Sunday, 29 March 2015

Chicken liver pate

Chicken livers are polarising. Like oysters and Kim Kardashian, you either love or hate. There is no middle ground. No shoulder shrug and a mumbled "whatever". No "take it or leave it". I love them, most especially because they make pate.

As a 15 year old in the early 1980s, I had a Saturday morning job at Woolies. My dad would come a few minutes earlier to pick me up so that he could go to this deli in the shopping centre and buy a wedge of their chicken liver pate. Home we'd go and he would cook mounds of toast and the whole family would slather on butter and this pate and that would be lunch.

I also blame my dad for my love of oysters but I've already written about that in this blog. Then again, I blame my dad for my love of wine and men in the military. Not such a bad thing!

I buy my chicken livers at Coles, about $5 for packet. Worryingly you will find them next to the dog food in the meat section. Please do not be put off by that.


4 tablespoons butter (not that softened stuff, the proper stuff, in alfoil)
3 rashers rindless bacon, chopped roughly
350g chicken livers, chopped
1 clove garlic, crushed
3 tablespoons brandy (or make it 4 if you're game)
1 teaspoon fresh thyme leaves (must be fresh, trust me on this)
salt and freshly ground pepper
juice of ½ lemon
Topping: melted butter, few pinches of thyme leaves


Heat butter in a frypan and fry bacon until it starts to crisp.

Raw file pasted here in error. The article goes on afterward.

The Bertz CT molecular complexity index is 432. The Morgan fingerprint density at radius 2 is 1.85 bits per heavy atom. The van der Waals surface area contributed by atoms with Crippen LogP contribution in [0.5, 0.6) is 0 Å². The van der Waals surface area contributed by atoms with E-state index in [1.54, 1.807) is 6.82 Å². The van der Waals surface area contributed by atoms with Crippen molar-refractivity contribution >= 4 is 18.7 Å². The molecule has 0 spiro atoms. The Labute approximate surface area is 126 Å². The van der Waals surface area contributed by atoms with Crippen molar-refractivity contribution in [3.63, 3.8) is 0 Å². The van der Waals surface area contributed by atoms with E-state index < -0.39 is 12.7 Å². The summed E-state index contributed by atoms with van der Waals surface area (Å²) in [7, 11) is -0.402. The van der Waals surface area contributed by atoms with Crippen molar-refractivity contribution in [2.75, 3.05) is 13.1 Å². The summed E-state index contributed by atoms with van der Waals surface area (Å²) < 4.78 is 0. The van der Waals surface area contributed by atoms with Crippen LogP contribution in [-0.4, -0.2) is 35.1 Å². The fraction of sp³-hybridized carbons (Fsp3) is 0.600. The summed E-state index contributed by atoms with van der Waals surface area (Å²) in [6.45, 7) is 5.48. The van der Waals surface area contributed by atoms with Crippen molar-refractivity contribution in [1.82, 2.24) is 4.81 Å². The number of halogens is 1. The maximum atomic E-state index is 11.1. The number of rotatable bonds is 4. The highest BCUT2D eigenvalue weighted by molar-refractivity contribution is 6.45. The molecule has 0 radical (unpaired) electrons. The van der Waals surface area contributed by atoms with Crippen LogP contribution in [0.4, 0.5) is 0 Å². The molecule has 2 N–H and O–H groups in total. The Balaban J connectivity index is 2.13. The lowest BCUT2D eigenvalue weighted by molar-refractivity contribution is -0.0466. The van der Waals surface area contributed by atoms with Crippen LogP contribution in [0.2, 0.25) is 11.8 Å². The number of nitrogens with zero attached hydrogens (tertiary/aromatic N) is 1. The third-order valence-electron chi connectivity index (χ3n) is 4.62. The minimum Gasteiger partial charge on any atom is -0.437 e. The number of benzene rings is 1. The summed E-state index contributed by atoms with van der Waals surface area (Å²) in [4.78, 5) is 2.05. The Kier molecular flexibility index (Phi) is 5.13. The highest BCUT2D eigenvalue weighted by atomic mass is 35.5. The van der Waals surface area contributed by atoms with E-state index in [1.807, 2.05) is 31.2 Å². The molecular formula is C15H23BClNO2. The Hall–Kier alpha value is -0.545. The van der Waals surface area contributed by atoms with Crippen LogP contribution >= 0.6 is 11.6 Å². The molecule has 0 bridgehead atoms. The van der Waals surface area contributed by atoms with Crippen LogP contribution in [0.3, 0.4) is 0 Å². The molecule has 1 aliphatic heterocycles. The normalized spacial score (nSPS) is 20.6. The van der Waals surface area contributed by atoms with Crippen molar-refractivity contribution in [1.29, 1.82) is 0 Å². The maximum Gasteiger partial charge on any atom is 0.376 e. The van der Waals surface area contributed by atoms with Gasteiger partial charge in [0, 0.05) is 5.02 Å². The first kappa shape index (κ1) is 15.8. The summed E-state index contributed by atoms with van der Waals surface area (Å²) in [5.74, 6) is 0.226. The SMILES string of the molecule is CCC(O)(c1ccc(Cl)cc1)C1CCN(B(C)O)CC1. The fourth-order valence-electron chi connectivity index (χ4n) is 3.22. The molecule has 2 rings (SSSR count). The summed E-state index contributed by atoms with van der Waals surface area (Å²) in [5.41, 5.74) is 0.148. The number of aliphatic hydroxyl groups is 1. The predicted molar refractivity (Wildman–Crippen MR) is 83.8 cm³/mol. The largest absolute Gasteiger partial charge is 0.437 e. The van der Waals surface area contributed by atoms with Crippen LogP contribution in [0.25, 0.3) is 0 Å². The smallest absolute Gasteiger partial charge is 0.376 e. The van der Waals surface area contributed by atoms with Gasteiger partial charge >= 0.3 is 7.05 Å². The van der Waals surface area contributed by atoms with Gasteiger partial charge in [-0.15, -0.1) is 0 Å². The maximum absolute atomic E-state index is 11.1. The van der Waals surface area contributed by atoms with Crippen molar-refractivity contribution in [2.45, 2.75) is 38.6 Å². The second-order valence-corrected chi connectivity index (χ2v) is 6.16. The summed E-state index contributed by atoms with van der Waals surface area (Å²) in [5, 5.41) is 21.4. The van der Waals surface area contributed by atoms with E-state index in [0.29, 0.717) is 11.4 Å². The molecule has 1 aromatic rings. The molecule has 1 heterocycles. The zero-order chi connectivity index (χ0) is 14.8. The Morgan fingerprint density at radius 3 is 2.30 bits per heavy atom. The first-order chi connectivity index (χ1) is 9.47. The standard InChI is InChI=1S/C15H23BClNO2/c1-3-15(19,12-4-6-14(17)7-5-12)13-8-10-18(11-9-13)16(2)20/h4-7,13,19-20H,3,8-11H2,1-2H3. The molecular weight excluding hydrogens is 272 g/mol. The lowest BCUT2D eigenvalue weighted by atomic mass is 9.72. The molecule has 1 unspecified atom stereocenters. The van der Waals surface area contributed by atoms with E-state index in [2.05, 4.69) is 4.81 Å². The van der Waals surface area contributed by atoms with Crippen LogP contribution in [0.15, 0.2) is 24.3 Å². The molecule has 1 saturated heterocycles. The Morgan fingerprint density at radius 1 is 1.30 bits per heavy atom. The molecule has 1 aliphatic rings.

Add chicken livers to pan and cook over high heat until livers are browned but still pink in the middle, about 5 minutes, then add the garlic at the last minute.

Transfer to a blender and add all remaining ingredients. Blend until very smooth. I like to put it into individual ramekins or small bowls, just looks cuter. You can chuck the whole lot into a big bowl if you prefer.

Melt the extra butter,  throw in the thyme leaves then very slowly (over the back of a spoon if you want) pour over the pate. You want just enough to cover it.

Stick them in the fridge for about 4 hours. Serve with pita bread crisps (too easy to make - just buy supermarket pita break, rip it up into cracker-size pieces, throw on a baking tray and pop in a hot oven for 5 minutes or so) or regular crackers. Make it part of a cheese platter with pistachio nuts, muscatels and fresh strawberries.

Or do what I do - cook toast, liberally spread with butter then top with the pate. YUM!

Pate will keep in the fridge for five days, just pop a bit of Glad Wrap over it.

Thursday, 26 March 2015

Moroccan corn fritters

Anyone who knows me and knows this blog knows that I'm not much one for "inventing" recipes. I'm a follower, and proud of it. I take recipes from professionals and cook them faithfully, and only after a few goes do I start mucking around with the ingredients and process.

This one came about because I was looking for something different to go with the magnificent Angus beef steaks I'd bought my husband and myself for dinner. It was meant to start as corn fritters, and be stacked with the steaks, wilted spinach, grilled asparagus and red wine jus. That all went out the window when Alan rang to say we had been invited to dinner with the chair of his board and could I be ready in 40 minutes. I had the batter ready to go and knew it wouldn't last the night so I quickly added the Moroccan elements, fried them up, kept covered overnight and served for breakfast this morning.

This recipe made 10. We ate them all this morning with cups of Yorkshire Gold tea. I seriously recommend you do so too.


400g tin corn kernels, drained and rinsed
1 zucchini, grated with moisture squeezzed out
2 heaped tablespoons plain flour
2 eggs
½ teaspoon Moroccan spices seasoning (from the spices shelf at your supermarket)